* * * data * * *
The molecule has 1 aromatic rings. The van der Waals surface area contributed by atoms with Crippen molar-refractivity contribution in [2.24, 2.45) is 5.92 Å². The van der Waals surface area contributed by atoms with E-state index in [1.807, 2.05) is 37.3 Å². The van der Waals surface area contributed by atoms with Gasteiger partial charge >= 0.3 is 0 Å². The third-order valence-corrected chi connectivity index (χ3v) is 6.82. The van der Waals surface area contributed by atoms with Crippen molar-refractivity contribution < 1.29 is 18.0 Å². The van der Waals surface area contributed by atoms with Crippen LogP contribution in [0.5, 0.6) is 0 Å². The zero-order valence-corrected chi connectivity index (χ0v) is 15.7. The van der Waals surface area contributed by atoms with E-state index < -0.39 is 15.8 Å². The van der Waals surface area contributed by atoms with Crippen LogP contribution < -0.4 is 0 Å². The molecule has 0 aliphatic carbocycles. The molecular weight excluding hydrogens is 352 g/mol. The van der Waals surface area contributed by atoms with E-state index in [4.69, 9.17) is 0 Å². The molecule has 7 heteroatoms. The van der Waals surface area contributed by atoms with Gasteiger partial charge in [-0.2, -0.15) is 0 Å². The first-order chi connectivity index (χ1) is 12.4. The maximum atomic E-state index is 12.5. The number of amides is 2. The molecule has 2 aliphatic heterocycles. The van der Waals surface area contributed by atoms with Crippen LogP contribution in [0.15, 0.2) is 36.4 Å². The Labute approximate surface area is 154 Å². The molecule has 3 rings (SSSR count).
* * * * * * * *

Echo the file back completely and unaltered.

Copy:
The molecule has 1 aromatic rings. The van der Waals surface area contributed by atoms with Crippen molar-refractivity contribution in [2.24, 2.45) is 5.92 Å². The van der Waals surface area contributed by atoms with E-state index in [1.807, 2.05) is 37.3 Å². The van der Waals surface area contributed by atoms with Gasteiger partial charge >= 0.3 is 0 Å². The third-order valence-corrected chi connectivity index (χ3v) is 6.82. The van der Waals surface area contributed by atoms with Crippen molar-refractivity contribution < 1.29 is 18.0 Å². The van der Waals surface area contributed by atoms with Crippen LogP contribution in [0.5, 0.6) is 0 Å². The zero-order valence-corrected chi connectivity index (χ0v) is 15.7. The van der Waals surface area contributed by atoms with E-state index < -0.39 is 15.8 Å². The van der Waals surface area contributed by atoms with Crippen LogP contribution < -0.4 is 0 Å². The molecule has 0 aliphatic carbocycles. The molecular weight excluding hydrogens is 352 g/mol. The van der Waals surface area contributed by atoms with E-state index in [4.69, 9.17) is 0 Å². The molecule has 7 heteroatoms. The van der Waals surface area contributed by atoms with Gasteiger partial charge in [-0.2, -0.15) is 0 Å². The first-order chi connectivity index (χ1) is 12.4. The maximum atomic E-state index is 12.5. The number of amides is 2. The molecule has 2 aliphatic heterocycles. The van der Waals surface area contributed by atoms with Crippen LogP contribution in [0.15, 0.2) is 36.4 Å². The Labute approximate surface area is 154 Å². The molecule has 3 rings (SSSR count).